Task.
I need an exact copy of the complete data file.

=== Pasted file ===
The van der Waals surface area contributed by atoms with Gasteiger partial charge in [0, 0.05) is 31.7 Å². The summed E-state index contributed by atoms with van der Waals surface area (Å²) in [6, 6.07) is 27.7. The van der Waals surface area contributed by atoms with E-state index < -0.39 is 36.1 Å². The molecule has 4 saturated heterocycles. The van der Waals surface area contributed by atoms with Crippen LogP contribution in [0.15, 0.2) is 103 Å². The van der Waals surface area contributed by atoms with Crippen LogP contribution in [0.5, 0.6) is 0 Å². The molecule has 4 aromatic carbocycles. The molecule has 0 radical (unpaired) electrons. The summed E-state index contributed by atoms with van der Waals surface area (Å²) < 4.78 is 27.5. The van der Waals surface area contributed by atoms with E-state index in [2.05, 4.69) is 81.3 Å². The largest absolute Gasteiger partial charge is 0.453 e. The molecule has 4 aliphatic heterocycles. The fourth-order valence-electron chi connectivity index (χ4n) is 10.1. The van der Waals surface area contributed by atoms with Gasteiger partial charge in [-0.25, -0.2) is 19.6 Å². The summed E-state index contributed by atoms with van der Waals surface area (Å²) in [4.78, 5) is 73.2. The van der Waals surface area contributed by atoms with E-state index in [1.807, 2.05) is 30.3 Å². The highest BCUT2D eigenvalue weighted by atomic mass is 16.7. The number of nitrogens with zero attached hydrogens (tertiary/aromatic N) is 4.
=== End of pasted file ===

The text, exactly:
The van der Waals surface area contributed by atoms with Gasteiger partial charge in [0, 0.05) is 31.7 Å². The summed E-state index contributed by atoms with van der Waals surface area (Å²) in [6, 6.07) is 27.7. The van der Waals surface area contributed by atoms with E-state index < -0.39 is 36.1 Å². The molecule has 4 saturated heterocycles. The van der Waals surface area contributed by atoms with Crippen LogP contribution in [0.15, 0.2) is 103 Å². The van der Waals surface area contributed by atoms with Crippen LogP contribution in [0.5, 0.6) is 0 Å². The molecule has 4 aromatic carbocycles. The molecule has 0 radical (unpaired) electrons. The summed E-state index contributed by atoms with van der Waals surface area (Å²) < 4.78 is 27.5. The van der Waals surface area contributed by atoms with E-state index in [2.05, 4.69) is 81.3 Å². The largest absolute Gasteiger partial charge is 0.453 e. The molecule has 4 aliphatic heterocycles. The fourth-order valence-electron chi connectivity index (χ4n) is 10.1. The van der Waals surface area contributed by atoms with Gasteiger partial charge in [-0.25, -0.2) is 19.6 Å². The summed E-state index contributed by atoms with van der Waals surface area (Å²) in [4.78, 5) is 73.2. The van der Waals surface area contributed by atoms with E-state index in [1.807, 2.05) is 30.3 Å². The highest BCUT2D eigenvalue weighted by atomic mass is 16.7. The number of nitrogens with zero attached hydrogens (tertiary/aromatic N) is 4.